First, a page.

Archive for March 2008

And another thing…..

March 30, 2008

A couple more quick notes:

I got an email today that feels a little less-than-fresh. The “joke thief” charge is being thrown around again, and the evidence seems a bit strained to me.

I enjoy watching Real Time with Bill Maher on HBO, and usually TiVo it so I can watch it more than once. Oftentimes the guests are really astute and have some very nuanced arguments that I like to mull over. I don’t get a whole lot of belly laughs out of it, though now and again someone will say something really funny. As I noted earlier, Maher is much better now that his writers are back (I’m especially a fan of Chris Kelly).

Daryl Cagle is a political cartoonist who runs a site called The Cagle Post. It aggregates some of the best political cartoons from across the U.S. and around the world, and adds columns from noted pundits (though it seems to me that the roster of talent… and Jonah Goldberg… skews a bit to the right). It’s nice to be reminded that there are some very clever people making interesting and salient points in a 3″x 3″ square.

Today’s message was blunt and provocative:

The columnists and cartoonists have been focusing on Hillary Clinton’s goofy claims to have dodged sniper fire on a visit to Bosnia with her daughter, Chelsea and comedian, Sinbad. As he often does, comedian Bill Maher stole from the week’s political cartoons for his monologue, including the Bagley cartoon at the right, for his joke about Hillary claiming to raise the flag at Iwo Jima. […] Visit our site each week and you can write a TV show just like Bill Maher!

That’s a pretty strong accusation. But I don’t know that it’s appropriately placed. Topical humor leads to a lot of parallel thinking. There’s no shortage of political cartoons, for instance, that use similar imagery on a specific issue. Recall last summer, when Barry Bonds was chasing the Major League home run record. How many cartoons did you see with him using a syringe as a bat, or with an asterisk on his jersey instead of a number? Were all of those cartoonists stealing the idea of the first one who thought of it?

Cagle’s assumption that Maher’s writers went to Cagle’s site to get at the Pat Buchanan column strikes me as a bit self-serving. I suspect that Maher’s writers read Buchanan and his ilk the same way entertainment reporters read Variety. There’s going to be something in there you can use.

Of course, I don’t know the whole story, so I’m not trying to cast any aspersions. Could be that Cagle’s been tracking the jokes on Real Time for a while, and finally had enough. At least one comedy writer/blogger of my acquaintance has seen some jokes on Real Time that seemed… shall we say, familiar?… to ones they had written on their blog.

But suspicion is not evidence.

I understand that people can be very possessive of their ideas, often for good reason. I used to work with Gary Huck, a very funny and dedicated cartoonist who works out of Pittsburgh with the United Electrical, Radio & Machine Workers of America (UE). He labored mightily over each of his cartoons, and made my workday go by a bit quicker with his quick wit. He had a long-standing issue with people stealing one of his ideas in particular. You might recognize it:

Gary wasn’t concerned about sharing the idea. He was bothered by people stealing it. Usually, if some labor or political group wanted to use his work, he’d let them have it for free, or for a nominal charge. But when someone took it without asking, he had little patience. Justifiably so.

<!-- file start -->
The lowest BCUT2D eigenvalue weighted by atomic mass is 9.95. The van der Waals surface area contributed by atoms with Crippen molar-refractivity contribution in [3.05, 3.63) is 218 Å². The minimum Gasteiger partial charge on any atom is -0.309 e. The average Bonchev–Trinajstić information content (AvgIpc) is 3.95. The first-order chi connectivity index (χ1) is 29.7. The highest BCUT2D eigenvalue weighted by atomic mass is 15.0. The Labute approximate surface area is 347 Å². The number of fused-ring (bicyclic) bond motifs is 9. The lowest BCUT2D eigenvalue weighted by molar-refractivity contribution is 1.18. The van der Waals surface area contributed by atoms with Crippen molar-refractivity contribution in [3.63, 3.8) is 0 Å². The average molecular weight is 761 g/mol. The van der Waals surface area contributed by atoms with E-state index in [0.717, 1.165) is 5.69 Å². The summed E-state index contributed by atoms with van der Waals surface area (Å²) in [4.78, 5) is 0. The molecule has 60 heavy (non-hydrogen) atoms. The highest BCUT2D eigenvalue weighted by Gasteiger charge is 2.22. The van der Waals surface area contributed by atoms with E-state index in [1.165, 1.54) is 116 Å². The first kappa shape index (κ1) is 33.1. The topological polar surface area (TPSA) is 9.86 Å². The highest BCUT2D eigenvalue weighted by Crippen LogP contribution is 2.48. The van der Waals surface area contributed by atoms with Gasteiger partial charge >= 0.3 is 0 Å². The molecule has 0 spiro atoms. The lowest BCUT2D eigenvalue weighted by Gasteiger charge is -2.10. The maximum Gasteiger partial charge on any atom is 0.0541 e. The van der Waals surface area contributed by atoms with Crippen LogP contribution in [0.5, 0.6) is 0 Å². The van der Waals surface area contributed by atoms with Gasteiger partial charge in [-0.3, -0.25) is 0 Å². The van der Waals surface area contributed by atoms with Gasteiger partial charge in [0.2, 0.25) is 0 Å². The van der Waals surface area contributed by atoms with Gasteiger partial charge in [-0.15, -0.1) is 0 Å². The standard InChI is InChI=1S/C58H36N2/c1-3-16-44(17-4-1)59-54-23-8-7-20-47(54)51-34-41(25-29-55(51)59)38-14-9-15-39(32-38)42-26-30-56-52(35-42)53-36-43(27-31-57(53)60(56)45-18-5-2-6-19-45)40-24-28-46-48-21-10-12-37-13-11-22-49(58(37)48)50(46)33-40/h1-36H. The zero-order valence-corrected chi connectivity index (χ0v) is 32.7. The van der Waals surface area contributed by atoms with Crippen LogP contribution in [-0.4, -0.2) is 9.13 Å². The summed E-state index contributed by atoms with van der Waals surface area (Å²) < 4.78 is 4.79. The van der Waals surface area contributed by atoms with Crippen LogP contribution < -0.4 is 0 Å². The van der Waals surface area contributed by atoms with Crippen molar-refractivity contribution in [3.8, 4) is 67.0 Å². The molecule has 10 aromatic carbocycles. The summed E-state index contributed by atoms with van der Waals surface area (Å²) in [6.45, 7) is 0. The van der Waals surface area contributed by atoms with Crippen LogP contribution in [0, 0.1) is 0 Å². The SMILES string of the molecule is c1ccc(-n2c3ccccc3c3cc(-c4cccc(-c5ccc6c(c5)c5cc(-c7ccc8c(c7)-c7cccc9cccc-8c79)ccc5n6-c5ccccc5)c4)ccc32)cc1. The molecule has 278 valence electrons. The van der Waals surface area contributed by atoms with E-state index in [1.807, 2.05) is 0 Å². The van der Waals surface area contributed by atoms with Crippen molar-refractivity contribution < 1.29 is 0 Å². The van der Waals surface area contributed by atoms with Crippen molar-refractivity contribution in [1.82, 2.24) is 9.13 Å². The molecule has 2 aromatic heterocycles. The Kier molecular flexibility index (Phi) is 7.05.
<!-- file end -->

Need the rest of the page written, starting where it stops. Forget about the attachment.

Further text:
But not every idea is a singular act of artistry. Sometimes the idea is not especially unique, and more than one person comes up with it. With the Carlos Mencia and Dane Cook accusations spreading beyond the insular world of comics into the public consciousness, it might be that people are getting a little too sensitive, or perhaps a little too eager to cry foul.

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Didn’t they learn anything from Fox News?

After the embarrassing debacle that was The Half-Hour News Hour (see my review here), you’d think that “real” news people would have the good sense to leave comedy to the professionals. But apparently not.

CNN announced this week that CNN Headline News is starting a comedy show next weekend. (Preview it here.) Variety reports, “The first episode will feature commentators including Time.com’s Washington editor Ana Marie Cox, L.A. Times columnist Joel Stein, Republican strategist Amy Holmes, Huffington Post media editor Rachel Sklar and comic Hugh Fink.”

I’m a little troubled by the fact that it’s going to be produced by Conway Cliff, who also produces the loudmouth proto-fascist ignoramus eel Glenn Beck. Is this going to be yet another right-wing crankfest? I’m pretty sure that market is saturated.

On the other hand, if CNN tries to be “safe” and middle-of-the-road, the bigger risk is just being unfunny. I doubt anybody wants to tune in to a half-hour reel of comedic mediocrity.

But like H.L. Mencken said, “No one ever went broke underestimating the intelligence of the American people.”

Eat My Shorts

March 28, 2008

A few short notes:

Jon Stewart is reportedly spending his time away from Comedy Central’s world news headquarters doing some old-fashioned good guy stuff. The Washington Post‘s “Reliable Source” reports that Stewart has quietly been visiting wounded Iraq and Afghanistan veterans at Bethesda and Walter Reed hospitals. Stewart received the USO Merit Award for his frequent visits, which WaPo reports began in 2004.

Stewart reportedly does it to get out of the theoretical and into the reality of the war in Iraq. “If anything, it’s made me angrier. . . . You can be for the war, against the war, but you can’t be uninformed about it. To see the human cost is part of the equation,” he said.

Stewart has not actually gone to visit the troops in Iraq because, he said, “I’m chickenshit.”

I wonder how many “real” journalists and pundits have spent time with the people whose lives they speak so cavalierly about on television and radio and in print. Has William Kristol cast a shadow on the floor of a burn ward? Has Brian Williams or Soledad O’Brien spent time in the physical therapy room with soldiers learning to walk on prosthetic legs? I’m not trying to be a dick about it– I’d actually like to know.